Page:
The Open Banking Revolution

1. Introduction

In 2007, Valentin Dominte was in high school, and he certainly did not follow news about how bureaucrats in the European Union were voting. Unbeknown to him, a quiet financial revolution started in Brussels that year, one that would later be significant for his software developer career, for fintechs all over the continent, and for every EU citizen’s money: open banking.


In simple terms, open banking is a way for people to take back control of their financial information. Like Valentin, you might have two or three bank accounts, each with its own app and its particularities for making transfers, checking the balance, or granting a loan. If you wanted to have an accurate overview of your finances, you’d need to log in to each of those bank apps, extract the information and do all the calculations yourself. Open banking breaks down the walls between all of these different apps, making it possible for apps to pull information from the accounts you choose and give you real-time information about your finances that is gathered from all of them.


Technology is at the heart of open banking. At Levi9, Valentin Dominte is one of our most experienced developers working in open banking since 2018, and we’ve asked him to give us his insights into this topic.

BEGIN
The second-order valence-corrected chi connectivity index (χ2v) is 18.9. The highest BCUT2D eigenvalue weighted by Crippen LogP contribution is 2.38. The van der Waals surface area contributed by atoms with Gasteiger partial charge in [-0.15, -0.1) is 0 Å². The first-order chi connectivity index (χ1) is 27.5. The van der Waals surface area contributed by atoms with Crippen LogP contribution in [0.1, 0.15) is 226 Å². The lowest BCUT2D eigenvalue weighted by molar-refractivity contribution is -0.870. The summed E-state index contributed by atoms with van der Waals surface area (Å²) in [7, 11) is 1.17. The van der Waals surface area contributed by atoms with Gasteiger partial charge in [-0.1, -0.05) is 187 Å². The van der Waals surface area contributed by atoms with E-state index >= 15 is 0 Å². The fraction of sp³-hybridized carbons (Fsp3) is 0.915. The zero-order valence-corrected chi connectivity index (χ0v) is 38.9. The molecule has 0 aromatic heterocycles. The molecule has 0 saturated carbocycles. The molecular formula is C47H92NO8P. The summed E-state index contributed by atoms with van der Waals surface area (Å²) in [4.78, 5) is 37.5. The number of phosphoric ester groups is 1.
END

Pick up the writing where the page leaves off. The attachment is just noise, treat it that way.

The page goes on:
“The official definition of open banking is the process of enabling third-party payment service and financial service providers to access consumer banking information such as transactions and payment history through APIs,” says Valentin. Some key expressions he highlights are third-party payment, consumer banking information, and APIs.

“A third party is a service that aggregates that data,” explains Valentin. “It can be an application from one of your banks, but it can also be completely independent, and you can have different third-party providers for different use cases.” The main benefit for the consumer is that they can get information in a way that is easier to use.


Some of the consumer banking information that can be accessed through open banking includes the account holder’s name, the account type (current, savings, etc.), and information about transactions (amounts, merchants, etc.).


APIs are at the heart of open banking, serving as a bridge between multiple financial services. Through APIs, different systems can talk to each other in a standardized way, meaning that developers can use them to build new features or services on top of existing systems. One important feature of APIs, especially in open banking, is that information is shared in a standardized and secure manner.

2. The EU regulations on open banking